The principle of matter conservation may be considered as an approximate physical law that is true only in the classical sense, without consideration of special relativity andquantum mechanics. It is approximately true except in certain high energy applications.
A particular difficulty with the idea of conservation of "matter" is that "matter" is not a well-defined word scientifically, and when particles that are considered to be "matter" (such as electrons and positrons) are annihilated to make photons (which are often not considered matter) then conservation of matter does not take place over time, even within isolated systems. However, matter is conserved to such an extent that matter conservation may be safely assumed in chemical reactions and all situations in which radioactivityand nuclear reactions are not involved.
Even when matter is not conserved, the collection of mass and energy within the system are conserved.
Open systems and thermodynamically closed systems
Mass is also not generally conserved in open systems. Such is the case when various forms of energy are allowed into, or out of, the system (see for example, binding energy). However, again unless radioactivity or nuclear reactions are involved, the amount of energy escaping such systems as heat, work, or electromagnetic radiation is usually too small to be measured as a decrease in system mass.
The law of mass conservation for isolated systems (totally closed to all mass and energy), as viewed over time from any single inertial frame, continues to be true in modern physics. The reason for this is that relativistic equations show that even "massless" particles such as photons still add mass and energy to isolated systems, allowing mass (though not matter) to be strictly conserved in all processes where energy does not escape the system. In relativity, different observers may disagree as to the particular value of the conserved mass of a given system, but each observer will agree that this value does not change over time as long as the system is isolated (totally closed to everything).
In general relativity, the total invariant mass of photons in an expanding volume of space will decrease, due to the red shift of such an expansion (see Mass in general relativity). The conservation of both mass and energy therefore depends on various corrections made to energy in the theory, due to the changing gravitational potential energy of such systems.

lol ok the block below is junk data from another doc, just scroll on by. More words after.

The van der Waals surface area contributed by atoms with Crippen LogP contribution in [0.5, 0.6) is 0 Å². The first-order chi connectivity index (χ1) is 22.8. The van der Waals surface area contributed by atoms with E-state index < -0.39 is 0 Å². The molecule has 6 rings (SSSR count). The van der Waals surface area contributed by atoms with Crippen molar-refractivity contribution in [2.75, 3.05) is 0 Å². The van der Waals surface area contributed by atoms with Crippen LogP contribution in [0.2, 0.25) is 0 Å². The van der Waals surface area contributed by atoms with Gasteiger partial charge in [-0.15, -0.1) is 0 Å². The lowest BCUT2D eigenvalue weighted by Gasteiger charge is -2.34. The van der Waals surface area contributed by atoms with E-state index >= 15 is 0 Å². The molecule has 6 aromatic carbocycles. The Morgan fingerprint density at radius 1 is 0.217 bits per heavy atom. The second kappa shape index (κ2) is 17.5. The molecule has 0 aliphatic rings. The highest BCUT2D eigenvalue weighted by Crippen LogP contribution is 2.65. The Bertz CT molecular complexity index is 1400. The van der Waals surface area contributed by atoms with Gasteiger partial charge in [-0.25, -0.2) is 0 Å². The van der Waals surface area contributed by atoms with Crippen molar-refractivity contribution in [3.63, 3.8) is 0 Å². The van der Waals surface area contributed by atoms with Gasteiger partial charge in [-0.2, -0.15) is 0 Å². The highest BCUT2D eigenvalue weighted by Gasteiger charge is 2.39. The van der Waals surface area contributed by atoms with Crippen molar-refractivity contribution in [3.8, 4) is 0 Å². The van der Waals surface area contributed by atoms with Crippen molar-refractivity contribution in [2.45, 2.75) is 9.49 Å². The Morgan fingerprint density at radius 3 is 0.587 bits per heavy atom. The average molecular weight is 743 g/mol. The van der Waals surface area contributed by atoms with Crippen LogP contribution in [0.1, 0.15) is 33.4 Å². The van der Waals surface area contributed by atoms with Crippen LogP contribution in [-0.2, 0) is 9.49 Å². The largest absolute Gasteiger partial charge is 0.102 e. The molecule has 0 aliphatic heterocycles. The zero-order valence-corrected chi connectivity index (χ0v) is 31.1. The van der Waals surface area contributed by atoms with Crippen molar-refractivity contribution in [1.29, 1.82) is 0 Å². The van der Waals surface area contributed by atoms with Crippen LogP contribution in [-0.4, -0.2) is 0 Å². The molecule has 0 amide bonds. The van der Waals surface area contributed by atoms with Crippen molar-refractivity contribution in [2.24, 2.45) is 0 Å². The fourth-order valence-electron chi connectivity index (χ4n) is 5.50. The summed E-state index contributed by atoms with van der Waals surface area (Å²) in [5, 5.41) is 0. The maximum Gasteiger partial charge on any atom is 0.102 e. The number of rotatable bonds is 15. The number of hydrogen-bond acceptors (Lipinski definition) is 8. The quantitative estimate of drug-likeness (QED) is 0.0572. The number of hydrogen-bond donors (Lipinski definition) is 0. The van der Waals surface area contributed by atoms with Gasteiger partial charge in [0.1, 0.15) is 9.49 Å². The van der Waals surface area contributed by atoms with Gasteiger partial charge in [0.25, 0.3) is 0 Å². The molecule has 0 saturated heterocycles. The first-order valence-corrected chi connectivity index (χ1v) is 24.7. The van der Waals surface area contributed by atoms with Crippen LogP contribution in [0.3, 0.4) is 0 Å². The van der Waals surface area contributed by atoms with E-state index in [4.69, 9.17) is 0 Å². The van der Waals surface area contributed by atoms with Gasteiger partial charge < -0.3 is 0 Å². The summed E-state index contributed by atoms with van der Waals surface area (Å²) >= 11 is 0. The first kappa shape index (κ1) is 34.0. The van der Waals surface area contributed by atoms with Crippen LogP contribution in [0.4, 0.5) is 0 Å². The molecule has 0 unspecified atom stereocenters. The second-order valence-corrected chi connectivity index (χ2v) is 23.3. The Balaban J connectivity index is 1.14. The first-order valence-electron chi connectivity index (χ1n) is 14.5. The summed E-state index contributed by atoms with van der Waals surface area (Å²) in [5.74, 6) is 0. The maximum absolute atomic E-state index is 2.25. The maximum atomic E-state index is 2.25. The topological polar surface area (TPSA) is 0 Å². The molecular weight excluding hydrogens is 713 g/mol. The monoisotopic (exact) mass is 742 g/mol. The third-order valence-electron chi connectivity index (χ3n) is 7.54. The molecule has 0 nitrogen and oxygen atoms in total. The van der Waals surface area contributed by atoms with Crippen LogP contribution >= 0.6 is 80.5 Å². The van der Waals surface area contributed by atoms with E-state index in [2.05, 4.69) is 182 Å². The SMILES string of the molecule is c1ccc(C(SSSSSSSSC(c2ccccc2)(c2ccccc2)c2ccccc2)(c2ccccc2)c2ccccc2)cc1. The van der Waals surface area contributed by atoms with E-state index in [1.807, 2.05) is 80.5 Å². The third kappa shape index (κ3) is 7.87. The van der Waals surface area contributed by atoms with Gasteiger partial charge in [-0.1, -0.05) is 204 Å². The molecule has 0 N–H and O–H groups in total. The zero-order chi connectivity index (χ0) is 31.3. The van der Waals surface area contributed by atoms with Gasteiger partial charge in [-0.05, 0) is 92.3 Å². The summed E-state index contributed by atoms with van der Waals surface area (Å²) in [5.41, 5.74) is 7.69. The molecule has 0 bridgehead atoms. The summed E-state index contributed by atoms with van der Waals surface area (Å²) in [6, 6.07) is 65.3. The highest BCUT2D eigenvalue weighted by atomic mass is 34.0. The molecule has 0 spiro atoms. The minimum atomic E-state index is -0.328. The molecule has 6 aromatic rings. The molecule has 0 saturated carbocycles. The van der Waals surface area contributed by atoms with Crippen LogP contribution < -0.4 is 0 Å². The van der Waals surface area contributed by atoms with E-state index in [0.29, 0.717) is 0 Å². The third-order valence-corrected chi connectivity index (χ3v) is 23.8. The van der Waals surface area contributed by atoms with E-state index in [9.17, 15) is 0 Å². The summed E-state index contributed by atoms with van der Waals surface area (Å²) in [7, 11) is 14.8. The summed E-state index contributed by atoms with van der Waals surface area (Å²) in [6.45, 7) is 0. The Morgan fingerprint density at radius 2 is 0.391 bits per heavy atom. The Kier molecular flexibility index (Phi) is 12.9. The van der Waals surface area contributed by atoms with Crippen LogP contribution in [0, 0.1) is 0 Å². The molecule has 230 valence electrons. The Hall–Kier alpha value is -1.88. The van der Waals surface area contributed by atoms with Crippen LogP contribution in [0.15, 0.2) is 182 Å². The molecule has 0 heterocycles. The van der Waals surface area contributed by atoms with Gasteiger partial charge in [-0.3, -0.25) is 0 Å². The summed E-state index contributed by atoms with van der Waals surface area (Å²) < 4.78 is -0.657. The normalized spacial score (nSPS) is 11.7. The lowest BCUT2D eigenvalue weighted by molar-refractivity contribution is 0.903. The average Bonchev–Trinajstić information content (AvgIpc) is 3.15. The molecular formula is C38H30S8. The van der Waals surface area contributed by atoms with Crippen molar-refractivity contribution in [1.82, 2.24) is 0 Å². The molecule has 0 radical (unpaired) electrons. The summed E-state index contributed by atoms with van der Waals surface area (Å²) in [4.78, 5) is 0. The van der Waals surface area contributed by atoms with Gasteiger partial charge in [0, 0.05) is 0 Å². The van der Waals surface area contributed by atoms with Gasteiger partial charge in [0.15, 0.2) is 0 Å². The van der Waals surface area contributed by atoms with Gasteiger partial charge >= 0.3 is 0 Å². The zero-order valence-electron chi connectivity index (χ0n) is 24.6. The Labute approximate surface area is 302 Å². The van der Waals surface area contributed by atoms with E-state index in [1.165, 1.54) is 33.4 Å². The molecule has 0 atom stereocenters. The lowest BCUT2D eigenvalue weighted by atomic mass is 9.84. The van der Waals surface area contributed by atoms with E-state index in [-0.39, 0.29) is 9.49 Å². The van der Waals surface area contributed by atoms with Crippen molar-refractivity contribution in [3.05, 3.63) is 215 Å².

All metals show certain physical & chemical properties like malleability, ductility and a lustrous surface. Almost all metals release hydrogen gas with dilute acids. But the reactivity of metals towards various reactants is not the same.
Some metals like alkali & alkaline earth metals (group-1 & 2) are very reactive & react vigorously with a reactant. But some metals like gold & platinum are least reactive and passive for almost all reactants. Some metals like copper release hydrogen gas with dilute acid. Hence, there must be some criteria for understanding the reactivity of different metals and predicting the products of different reactions.
Reactivity Series of Metals
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Elements are mainly classified under metals & non-metals. There are some elements, which have intermediate features. They are known as metalloids.
Almost all metals are reactive and react vigorously with various compounds. In the whole periodic table, more than 75% elements are metallic in nature.
The reactivity series or activity series is an empirical arrangement of metals, in order of "reactivity" from highest to lowest. In other words, the most reactive metal is presented at the top and the least reactive metal at the bottom.
Hence potassium is the most reactive metal and platinum the least reactive one. In the whole series, only two non-metals are included, which are carbon & hydrogen. Carbon helps in predicting the products formed during the extraction of iron in blast furnace and hydrogen is included because non-metals below it will not react with dilute acids.
In the reactivity series, as we move from bottom to top, the reactivity of metals increases. Metals present at the top of the series can lose electrons more readily to form positive ions and corrode or tarnish more readily. They require more energy to be separated from their ores, and become stronger reducing agents, while metals present at the bottom of the series are good oxidizing agent.
By using the reactivity series, one can predict the products of displacement reaction. Each element in the reactivity series can be replaced from a compound by any of the elements above it. For example, magnesium metal can displace zinc ions in a solution.
Mg(s) + Zn2+ →→Zn(s) + Mg2+
The interval between metals in the reactivity series represents the reactivity of those metals towards each other.
If the interval between elements is larger, they will react more vigorously. The topmost five elements, form lithium to sodium are known as very active metals; hence they react with cold water to produce the hydroxide and hydrogen gas. For example, sodium forms sodium hydroxide and hydrogen gas with cold water.
2Na + 2H2O→→2NaOH + H2
From magnesium to chromium, elements are considered as active metals and they will react with very hot water or steam and form the oxide and hydrogen gas. For example, aluminum reacts with steam to form aluminum oxide and hydrogen gas.
2Al + 3H2O→→Al2O3+ 3H2
From iron to lead, metals can replace hydrogen from various acids like Hydrochloric acid, dilute sulfuric and nitric acids. Oxides of these metals undergo reduction when heated with hydrogen gas, carbon, or carbon monoxide. Till copper, metals can combine directly with oxygen and form metal oxide. Elements present at the bottom from mercury to gold are often found in the native form in nature and their oxides show thermal decomposition under mild conditions.